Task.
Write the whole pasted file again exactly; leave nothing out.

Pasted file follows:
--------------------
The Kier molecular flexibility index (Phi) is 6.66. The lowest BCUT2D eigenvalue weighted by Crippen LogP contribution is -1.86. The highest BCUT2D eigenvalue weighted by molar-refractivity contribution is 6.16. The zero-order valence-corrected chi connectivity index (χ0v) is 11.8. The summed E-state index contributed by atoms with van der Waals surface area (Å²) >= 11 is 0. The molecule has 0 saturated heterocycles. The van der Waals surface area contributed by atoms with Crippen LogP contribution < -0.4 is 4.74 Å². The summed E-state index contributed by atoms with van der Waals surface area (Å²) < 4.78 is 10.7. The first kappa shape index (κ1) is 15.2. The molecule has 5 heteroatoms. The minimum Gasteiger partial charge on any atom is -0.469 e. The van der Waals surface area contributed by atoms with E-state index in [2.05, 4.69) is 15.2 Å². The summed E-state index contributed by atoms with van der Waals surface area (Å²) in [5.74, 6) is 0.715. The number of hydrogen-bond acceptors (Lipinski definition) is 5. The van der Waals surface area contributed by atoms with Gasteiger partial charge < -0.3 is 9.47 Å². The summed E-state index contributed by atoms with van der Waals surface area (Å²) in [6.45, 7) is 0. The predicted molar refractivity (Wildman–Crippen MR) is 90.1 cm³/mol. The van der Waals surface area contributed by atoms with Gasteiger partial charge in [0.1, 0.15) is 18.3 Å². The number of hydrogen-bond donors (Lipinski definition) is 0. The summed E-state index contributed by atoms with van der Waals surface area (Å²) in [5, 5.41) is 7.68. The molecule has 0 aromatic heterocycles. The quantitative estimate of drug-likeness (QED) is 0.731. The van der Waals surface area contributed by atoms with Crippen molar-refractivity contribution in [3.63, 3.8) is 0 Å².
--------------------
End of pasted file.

The Kier molecular flexibility index (Phi) is 6.66. The lowest BCUT2D eigenvalue weighted by Crippen LogP contribution is -1.86. The highest BCUT2D eigenvalue weighted by molar-refractivity contribution is 6.16. The zero-order valence-corrected chi connectivity index (χ0v) is 11.8. The summed E-state index contributed by atoms with van der Waals surface area (Å²) >= 11 is 0. The molecule has 0 saturated heterocycles. The van der Waals surface area contributed by atoms with Crippen LogP contribution < -0.4 is 4.74 Å². The summed E-state index contributed by atoms with van der Waals surface area (Å²) < 4.78 is 10.7. The first kappa shape index (κ1) is 15.2. The molecule has 5 heteroatoms. The minimum Gasteiger partial charge on any atom is -0.469 e. The van der Waals surface area contributed by atoms with E-state index in [2.05, 4.69) is 15.2 Å². The summed E-state index contributed by atoms with van der Waals surface area (Å²) in [5.74, 6) is 0.715. The number of hydrogen-bond acceptors (Lipinski definition) is 5. The van der Waals surface area contributed by atoms with Gasteiger partial charge < -0.3 is 9.47 Å². The summed E-state index contributed by atoms with van der Waals surface area (Å²) in [6.45, 7) is 0. The predicted molar refractivity (Wildman–Crippen MR) is 90.1 cm³/mol. The van der Waals surface area contributed by atoms with Gasteiger partial charge in [0.1, 0.15) is 18.3 Å². The number of hydrogen-bond donors (Lipinski definition) is 0. The summed E-state index contributed by atoms with van der Waals surface area (Å²) in [5, 5.41) is 7.68. The molecule has 0 aromatic heterocycles. The quantitative estimate of drug-likeness (QED) is 0.731. The van der Waals surface area contributed by atoms with Crippen molar-refractivity contribution in [3.63, 3.8) is 0 Å².